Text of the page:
Dancing in the Rain: Lessons Learned on my Personal Journey with PD (more at www.PDPlan4Life.com) Copyright 2013-20 Sheryl Jedlinski
by Sheryl Jedlinski
As my Parkinson’s disease symptoms become more visible, I grow increasingly self-conscious about how others see me, and how this will affect my chances to remain social and active in community life. How do I get people to look past my awkward gait and impaired balance and see the real me -– confident capable, and put together –- if I must say so myself. This is where my daughter-in-law, Megan Jedlinski, comes in. A leading Chicago wardrobe editor and style strategist, Megan helped me pare down my wardrobe, leaving only those items which are current and appropriate for my lifestyle, body shape, and personal style. This saves me countless hours agonizing over what to wear every morning. Whatever I put on, I can walk out the door feeling confident about how I look.
The first thing we did to get to this point was remove from closets and drawers every item of clothing I own and pile them high on my king size bed. I expected to shed some tears as we purged clothing items I once loved, but I didn’t. Parting with things was not as difficult as I thought it would be. We started by eliminating pieces already relegated to “remote storage” in my younger son’s closet. Many were several sizes too big after having shed 40 pounds following cancer surgery and chemotherapy. Others were well worn, some not worn in years, and some never worn. Then there were the “What was I thinking” pieces that were the wrong color and/or fit for me. I kept only the items that advance my new image.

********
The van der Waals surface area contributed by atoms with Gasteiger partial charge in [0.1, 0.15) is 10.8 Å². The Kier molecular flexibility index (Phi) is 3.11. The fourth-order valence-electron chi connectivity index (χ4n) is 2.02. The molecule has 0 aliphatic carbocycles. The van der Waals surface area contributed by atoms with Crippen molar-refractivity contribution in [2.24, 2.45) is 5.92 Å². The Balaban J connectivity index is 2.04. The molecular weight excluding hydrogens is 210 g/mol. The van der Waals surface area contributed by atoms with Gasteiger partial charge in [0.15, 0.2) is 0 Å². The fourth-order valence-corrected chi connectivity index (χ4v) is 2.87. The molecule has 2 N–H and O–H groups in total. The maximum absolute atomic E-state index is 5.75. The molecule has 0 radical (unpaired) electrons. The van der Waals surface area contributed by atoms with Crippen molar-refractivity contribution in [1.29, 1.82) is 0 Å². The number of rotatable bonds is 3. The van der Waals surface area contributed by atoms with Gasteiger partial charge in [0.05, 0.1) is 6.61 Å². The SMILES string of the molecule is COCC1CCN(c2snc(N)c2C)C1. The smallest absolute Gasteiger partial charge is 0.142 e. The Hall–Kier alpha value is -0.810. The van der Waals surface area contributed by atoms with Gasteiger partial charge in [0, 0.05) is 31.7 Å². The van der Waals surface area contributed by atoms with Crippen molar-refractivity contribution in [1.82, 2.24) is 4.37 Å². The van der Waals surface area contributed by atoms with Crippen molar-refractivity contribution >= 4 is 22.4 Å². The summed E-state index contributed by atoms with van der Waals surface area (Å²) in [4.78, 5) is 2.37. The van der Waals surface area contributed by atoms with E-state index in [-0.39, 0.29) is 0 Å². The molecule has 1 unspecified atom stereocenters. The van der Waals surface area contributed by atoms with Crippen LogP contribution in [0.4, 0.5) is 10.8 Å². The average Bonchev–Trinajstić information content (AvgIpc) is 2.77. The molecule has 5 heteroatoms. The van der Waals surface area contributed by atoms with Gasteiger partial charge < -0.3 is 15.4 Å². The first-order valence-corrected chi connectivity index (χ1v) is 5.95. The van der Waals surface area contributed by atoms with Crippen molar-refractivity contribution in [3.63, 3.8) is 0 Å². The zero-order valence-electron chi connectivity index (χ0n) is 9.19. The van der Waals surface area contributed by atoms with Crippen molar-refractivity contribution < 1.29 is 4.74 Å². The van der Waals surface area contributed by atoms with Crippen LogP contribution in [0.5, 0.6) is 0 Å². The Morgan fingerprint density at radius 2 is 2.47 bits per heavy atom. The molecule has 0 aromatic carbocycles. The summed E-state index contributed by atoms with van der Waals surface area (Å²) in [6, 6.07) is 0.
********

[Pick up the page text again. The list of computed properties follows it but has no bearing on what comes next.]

From start to finish, the project took us six hours. We amassed nine bags of clothing, which Megan hauled to a local charity that benefits women and children who are homeless. This left me no opportunity to change my mind about anything. Getting to this point was emotionally draining, but very satisfying and productive.
The next morning, I woke up and immediately peeked into my closet. My first thought was, “Oh my God, I’ve been robbed.” Then I noticed that the robbers took only the clothing pieces I don’t wear anymore. There was nothing that I was going to miss.And the closet I had taken over in my son’s bedroom… totally empty. Oh what a difference a day makes.
Don’t expect any more details. Megan and I agreed that, “What happens in the closet, stays in the closet.”